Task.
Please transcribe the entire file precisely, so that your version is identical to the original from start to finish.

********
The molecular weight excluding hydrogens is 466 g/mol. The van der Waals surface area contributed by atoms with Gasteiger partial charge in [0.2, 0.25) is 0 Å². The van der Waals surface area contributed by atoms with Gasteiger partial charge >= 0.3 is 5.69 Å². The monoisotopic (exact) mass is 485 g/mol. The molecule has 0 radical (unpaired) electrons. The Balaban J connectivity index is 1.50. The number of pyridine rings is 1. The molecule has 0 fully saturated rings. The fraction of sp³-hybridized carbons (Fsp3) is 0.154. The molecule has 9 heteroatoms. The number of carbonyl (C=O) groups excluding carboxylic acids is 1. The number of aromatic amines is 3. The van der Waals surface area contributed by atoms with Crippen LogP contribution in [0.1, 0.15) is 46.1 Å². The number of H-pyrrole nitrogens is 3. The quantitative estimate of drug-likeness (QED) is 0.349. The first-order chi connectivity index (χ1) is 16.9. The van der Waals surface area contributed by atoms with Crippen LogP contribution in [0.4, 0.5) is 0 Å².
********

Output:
The molecular weight excluding hydrogens is 466 g/mol. The van der Waals surface area contributed by atoms with Gasteiger partial charge in [0.2, 0.25) is 0 Å². The van der Waals surface area contributed by atoms with Gasteiger partial charge >= 0.3 is 5.69 Å². The monoisotopic (exact) mass is 485 g/mol. The molecule has 0 radical (unpaired) electrons. The Balaban J connectivity index is 1.50. The number of pyridine rings is 1. The molecule has 0 fully saturated rings. The fraction of sp³-hybridized carbons (Fsp3) is 0.154. The molecule has 9 heteroatoms. The number of carbonyl (C=O) groups excluding carboxylic acids is 1. The number of aromatic amines is 3. The van der Waals surface area contributed by atoms with Crippen LogP contribution in [0.1, 0.15) is 46.1 Å². The number of H-pyrrole nitrogens is 3. The quantitative estimate of drug-likeness (QED) is 0.349. The first-order chi connectivity index (χ1) is 16.9. The van der Waals surface area contributed by atoms with Crippen LogP contribution in [0.4, 0.5) is 0 Å².